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Tsunami warning systems - why did Indonesia's fail?

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Fajrul Islam / Shutterstock.com

In September 2018, Sulawesi in Indonesia was hit first by an earthquake, and then, without warning, by a tsunami. 2000 people were killed.

But why, when Indonesia has a tsunami early warning system, was there no warning? Brunel's Assistant Professor of Civil Engineering, Dr Mohammad Heidarzadeh, explains...

To trigger a tsunami early-warning system for a specific earthquake we need to ask three questions. The first questions is – was the location of the earthquake on the land or in the water? For a tsunami early warning system to trigger a tsunami warning, we need it to be in the water.

The second question we ask is – is the magnitude of the earthquake above eight or less than eight? If it’s a more than eight, we’re obviously concerned about a potential tsunami. If it’s less than eight, there’s less potential for a tsunami.

And the third question is – what type of earthquake is it? Is it a thrust (verticle) earthquake or a strike-slip (horizontal) earthquake? Only a thrust earthquake is able to generate a tsunami.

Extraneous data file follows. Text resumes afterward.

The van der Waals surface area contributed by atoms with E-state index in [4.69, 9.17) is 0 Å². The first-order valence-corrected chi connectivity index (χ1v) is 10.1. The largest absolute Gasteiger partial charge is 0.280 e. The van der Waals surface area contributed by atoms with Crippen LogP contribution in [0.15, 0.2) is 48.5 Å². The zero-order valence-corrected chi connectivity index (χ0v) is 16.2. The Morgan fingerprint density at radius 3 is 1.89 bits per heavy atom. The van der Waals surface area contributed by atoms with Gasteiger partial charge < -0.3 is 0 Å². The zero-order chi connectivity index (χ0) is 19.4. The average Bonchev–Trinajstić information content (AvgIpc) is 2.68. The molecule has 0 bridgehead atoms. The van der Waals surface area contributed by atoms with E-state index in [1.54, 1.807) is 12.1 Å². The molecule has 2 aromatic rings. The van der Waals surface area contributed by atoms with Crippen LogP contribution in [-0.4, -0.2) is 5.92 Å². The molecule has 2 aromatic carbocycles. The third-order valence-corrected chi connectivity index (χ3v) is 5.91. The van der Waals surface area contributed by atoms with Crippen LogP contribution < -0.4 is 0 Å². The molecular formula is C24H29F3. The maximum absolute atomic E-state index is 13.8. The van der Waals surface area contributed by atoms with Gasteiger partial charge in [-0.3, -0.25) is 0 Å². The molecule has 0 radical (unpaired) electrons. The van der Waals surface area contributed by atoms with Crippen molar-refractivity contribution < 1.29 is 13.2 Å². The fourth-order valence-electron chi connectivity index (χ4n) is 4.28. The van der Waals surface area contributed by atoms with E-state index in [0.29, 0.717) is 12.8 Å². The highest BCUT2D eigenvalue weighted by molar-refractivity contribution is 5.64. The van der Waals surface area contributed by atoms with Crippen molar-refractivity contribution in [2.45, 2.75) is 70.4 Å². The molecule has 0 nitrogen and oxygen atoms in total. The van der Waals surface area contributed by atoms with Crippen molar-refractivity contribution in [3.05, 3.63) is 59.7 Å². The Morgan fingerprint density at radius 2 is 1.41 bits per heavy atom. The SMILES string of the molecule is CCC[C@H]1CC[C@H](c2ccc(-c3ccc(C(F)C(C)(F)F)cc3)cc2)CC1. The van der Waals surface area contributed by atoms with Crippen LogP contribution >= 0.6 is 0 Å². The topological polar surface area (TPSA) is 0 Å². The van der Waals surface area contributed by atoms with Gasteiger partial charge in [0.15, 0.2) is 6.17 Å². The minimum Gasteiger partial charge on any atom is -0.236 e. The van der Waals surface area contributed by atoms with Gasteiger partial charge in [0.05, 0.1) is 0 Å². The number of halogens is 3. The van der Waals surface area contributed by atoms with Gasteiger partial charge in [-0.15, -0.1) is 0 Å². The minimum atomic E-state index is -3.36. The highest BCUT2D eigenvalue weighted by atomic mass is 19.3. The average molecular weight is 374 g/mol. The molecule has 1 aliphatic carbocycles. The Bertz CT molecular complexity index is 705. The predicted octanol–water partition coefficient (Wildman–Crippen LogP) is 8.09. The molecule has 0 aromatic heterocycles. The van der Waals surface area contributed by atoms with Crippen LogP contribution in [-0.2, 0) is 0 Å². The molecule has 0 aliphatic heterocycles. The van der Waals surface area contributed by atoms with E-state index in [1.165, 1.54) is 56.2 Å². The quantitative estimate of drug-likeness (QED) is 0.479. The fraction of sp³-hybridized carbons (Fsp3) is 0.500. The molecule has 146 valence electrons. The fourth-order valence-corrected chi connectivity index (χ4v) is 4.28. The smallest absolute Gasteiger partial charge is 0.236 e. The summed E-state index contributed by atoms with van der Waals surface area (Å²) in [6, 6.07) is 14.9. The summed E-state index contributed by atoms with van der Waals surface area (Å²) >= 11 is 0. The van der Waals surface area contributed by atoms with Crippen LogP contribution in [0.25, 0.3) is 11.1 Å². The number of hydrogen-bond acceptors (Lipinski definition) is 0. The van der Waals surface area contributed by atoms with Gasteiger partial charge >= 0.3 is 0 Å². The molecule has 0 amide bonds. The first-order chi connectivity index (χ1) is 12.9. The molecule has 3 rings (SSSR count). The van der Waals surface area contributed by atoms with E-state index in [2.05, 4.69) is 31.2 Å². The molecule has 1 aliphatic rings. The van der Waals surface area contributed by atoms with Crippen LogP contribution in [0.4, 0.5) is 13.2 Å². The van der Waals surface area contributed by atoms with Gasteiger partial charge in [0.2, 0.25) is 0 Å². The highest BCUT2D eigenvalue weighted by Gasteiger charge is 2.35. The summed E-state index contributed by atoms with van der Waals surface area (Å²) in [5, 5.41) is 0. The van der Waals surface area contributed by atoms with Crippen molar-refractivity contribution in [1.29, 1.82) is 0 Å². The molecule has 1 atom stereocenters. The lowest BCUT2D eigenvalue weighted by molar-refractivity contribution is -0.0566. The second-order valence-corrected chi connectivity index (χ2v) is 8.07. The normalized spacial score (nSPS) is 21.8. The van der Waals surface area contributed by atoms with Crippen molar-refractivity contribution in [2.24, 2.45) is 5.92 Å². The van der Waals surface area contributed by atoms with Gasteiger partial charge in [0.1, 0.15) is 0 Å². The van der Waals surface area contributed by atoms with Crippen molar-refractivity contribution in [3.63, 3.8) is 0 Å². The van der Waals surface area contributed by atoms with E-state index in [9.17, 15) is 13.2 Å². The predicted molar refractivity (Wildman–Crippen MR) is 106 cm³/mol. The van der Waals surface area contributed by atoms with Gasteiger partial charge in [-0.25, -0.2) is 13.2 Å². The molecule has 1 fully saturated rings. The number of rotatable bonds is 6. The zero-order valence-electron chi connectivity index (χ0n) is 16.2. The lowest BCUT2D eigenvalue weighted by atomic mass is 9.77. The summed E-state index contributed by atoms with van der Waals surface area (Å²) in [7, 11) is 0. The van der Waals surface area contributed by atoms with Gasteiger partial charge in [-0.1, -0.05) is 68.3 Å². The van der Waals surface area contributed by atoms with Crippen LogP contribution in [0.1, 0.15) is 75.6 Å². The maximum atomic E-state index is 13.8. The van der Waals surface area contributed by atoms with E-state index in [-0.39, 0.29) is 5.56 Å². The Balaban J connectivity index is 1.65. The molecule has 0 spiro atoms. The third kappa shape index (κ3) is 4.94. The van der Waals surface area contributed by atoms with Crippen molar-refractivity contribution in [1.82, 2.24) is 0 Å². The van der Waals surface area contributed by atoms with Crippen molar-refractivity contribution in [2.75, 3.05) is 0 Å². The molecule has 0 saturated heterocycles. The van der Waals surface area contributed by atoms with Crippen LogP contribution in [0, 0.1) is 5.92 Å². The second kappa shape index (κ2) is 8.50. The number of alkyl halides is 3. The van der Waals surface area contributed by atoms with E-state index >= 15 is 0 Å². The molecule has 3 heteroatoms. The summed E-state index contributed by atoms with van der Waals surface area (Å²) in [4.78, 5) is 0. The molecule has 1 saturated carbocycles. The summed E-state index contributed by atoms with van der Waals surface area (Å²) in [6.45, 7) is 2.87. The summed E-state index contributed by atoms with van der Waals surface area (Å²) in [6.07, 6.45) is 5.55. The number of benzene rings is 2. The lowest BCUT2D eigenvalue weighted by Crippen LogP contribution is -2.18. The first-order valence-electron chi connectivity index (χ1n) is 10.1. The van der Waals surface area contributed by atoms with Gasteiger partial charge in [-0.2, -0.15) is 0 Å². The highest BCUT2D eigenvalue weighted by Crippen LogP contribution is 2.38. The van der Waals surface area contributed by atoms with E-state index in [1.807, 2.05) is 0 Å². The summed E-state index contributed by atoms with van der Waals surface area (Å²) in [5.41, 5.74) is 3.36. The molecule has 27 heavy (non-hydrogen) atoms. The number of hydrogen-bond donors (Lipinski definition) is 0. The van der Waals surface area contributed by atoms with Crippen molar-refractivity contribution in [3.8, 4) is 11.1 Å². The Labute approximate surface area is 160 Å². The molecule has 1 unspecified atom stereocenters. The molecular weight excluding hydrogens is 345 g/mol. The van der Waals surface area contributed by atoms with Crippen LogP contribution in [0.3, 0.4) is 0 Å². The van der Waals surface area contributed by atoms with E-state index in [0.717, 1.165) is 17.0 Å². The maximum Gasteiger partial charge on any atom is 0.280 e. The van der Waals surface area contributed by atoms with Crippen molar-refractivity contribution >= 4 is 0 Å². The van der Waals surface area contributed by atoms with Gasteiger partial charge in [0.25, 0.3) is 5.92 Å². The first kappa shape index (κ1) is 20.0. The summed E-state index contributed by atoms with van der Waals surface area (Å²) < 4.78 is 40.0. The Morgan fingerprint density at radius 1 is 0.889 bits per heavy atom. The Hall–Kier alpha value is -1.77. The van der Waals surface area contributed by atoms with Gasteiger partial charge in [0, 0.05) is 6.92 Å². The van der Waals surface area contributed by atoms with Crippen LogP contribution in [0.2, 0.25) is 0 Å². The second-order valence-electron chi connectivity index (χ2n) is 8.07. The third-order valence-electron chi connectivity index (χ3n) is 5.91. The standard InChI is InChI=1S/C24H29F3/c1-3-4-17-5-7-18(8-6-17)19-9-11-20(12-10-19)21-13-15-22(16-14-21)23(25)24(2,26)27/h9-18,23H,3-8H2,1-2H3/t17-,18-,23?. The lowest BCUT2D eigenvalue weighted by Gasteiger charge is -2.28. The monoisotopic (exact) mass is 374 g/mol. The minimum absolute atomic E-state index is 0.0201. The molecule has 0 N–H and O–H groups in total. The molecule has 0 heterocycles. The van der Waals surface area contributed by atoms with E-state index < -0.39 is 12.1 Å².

In the case of the tsunami is Sulawesi in Indonesia in September 2018, the answer to the first question was yes, but the answers to the second and third questions were no. The magnitude of the Sulawesi earthquake was 7.5, which is a moderate earthquake in terms of tsunami genesis, and the type of earthquake was a strike-slip earthquake, not a thrust earthquake.

That’s why the tsunami early warning system was not triggered.

But the Sulawesi tsunami was generated and 2000 people were killed. The reason for that was that, because of the shaking of the earthquake, and the instability brought about by the earthquake, some of the seafloor slopes failed. Because of the failure of the seafloor slopes, a large amount of mass was moved downward, and because of this moving, sliding mass, a large wave was generated.

Reported by:

Tim Pilgrim, Media Relations
+44 (0)1895 268965
tim.pilgrim@brunel.ac.uk